RM Schindler’s Oliver House and the Corner, part 3 of 5

Unraveling the corner

Like the McAlmon Apartment, and most of Schindler’s houses, the Oliver House has lots of movement. In the Mc Almon Apartment the horizontals move out in different directions. In the Oliver House, all the movement points to the front corner where, for me, it meets and moves out into space (Figure 1).

One thing that adds to the movement is the cantilever of the front corner. This two-sided cantilever seems, in typical Schindler fashion, to be floating. The cantilever separates the front corner from the ground, and reinforces its horizontal proportions and movement. Figure 2 shows what the house would look like without the cantilever-not so dynamic.

Also like the McAlmon Apartment, the form of the Oliver House makes  your eye move. At the McAlmon Apartment, your eye seems to wander around from shape to shape, corner to corner in no particular pattern. At the Oliver House the movement of your eye is in a closed circle (Figure 3). The long, mostly uninterrupted ribbon window and the blank walls at either end of the loop help to keep your eye moving along the horizontal and then turning back at the ends. As you look at the house, your eye keeps moving past the corner.

Movement and proportions, these don’t seem to be enough to explain my fascination with the corner. I think what grabs me is that the two sides of the corner are drastically different, yet they flow one into the other. The left side emphasizes mass with the ribbon window recessed into the thickness of the cantilever. The right side emphasizes flatness with the long flat front plane of the house 1. The two sides are connected together by the roof, which projects above the ribbon window in the same way on both sides. The roof gives the sense that the two sides are the same-its just a corner. All of this sets up a tension at the corner-the upper part is the same, the lower part (and how your mind perceives them) is different (Figure 4). Figures 5 and 6 show what the house might look like if the two sides were similar, either both thick (Figure 5) or both flat (Figure 6). It is still interesting when both sides are the same, but something important gets lost.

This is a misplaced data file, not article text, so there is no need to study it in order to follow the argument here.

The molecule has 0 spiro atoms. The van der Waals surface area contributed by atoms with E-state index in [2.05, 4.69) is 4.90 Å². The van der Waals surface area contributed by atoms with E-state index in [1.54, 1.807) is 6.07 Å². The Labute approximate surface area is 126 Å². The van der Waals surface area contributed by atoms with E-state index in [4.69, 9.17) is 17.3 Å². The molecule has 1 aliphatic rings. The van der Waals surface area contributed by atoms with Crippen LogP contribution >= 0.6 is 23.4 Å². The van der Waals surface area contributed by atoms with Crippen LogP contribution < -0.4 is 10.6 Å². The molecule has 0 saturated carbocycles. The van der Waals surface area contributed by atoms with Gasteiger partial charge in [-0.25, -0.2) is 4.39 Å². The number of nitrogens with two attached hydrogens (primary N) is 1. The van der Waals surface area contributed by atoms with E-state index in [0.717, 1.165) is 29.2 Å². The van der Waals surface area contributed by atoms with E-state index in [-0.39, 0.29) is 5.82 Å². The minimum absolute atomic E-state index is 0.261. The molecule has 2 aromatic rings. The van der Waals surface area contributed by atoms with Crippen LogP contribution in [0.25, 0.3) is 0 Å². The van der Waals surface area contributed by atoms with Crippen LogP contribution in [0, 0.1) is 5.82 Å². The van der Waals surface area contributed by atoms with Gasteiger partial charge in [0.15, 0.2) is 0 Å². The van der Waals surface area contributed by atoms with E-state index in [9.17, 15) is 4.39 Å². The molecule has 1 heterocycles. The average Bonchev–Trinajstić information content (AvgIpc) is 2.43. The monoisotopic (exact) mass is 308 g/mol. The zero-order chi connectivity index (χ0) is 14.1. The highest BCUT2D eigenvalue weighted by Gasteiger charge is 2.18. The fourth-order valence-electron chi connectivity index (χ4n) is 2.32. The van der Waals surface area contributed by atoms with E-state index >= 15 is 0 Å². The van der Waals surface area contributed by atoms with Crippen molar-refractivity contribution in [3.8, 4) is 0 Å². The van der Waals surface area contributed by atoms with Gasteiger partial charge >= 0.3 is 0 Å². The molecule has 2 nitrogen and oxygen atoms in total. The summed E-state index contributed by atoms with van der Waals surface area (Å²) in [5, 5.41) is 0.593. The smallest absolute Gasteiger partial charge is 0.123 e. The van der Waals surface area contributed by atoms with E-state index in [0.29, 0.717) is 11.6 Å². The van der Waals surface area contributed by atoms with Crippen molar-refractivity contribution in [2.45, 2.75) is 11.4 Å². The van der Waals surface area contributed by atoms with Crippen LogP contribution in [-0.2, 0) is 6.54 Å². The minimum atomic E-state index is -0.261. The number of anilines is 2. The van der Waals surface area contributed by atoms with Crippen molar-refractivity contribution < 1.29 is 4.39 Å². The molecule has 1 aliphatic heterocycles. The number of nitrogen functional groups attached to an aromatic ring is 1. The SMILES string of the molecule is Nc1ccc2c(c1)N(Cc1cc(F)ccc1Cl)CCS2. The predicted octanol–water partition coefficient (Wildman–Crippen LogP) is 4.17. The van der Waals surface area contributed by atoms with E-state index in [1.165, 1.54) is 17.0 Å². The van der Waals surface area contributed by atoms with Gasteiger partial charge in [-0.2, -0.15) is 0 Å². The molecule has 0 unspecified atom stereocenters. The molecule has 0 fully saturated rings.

As your eye moves back and worth past the corner, the corner keeps changing 2-thick to flat, simple to complicated. It is like an optical illusion that keeps changing- is it a vase or is it two faces? Although the Oliver House looks fairly calm and simple-it isn’t simple at all. The corner is a magic trick, it seems so easy – but its so hard to figure out how he does it.

Notes
1 The front plane is also flat in this area, below the ribbon window, so you don’t hit your head on a cantilever as you walk up the stairs to the front door. But then again, the ribbon window could have been recessed into the front plane.
2 This change of your mental “reading” is similar to what I discussed in my McAlmon Apartment article, part 3.

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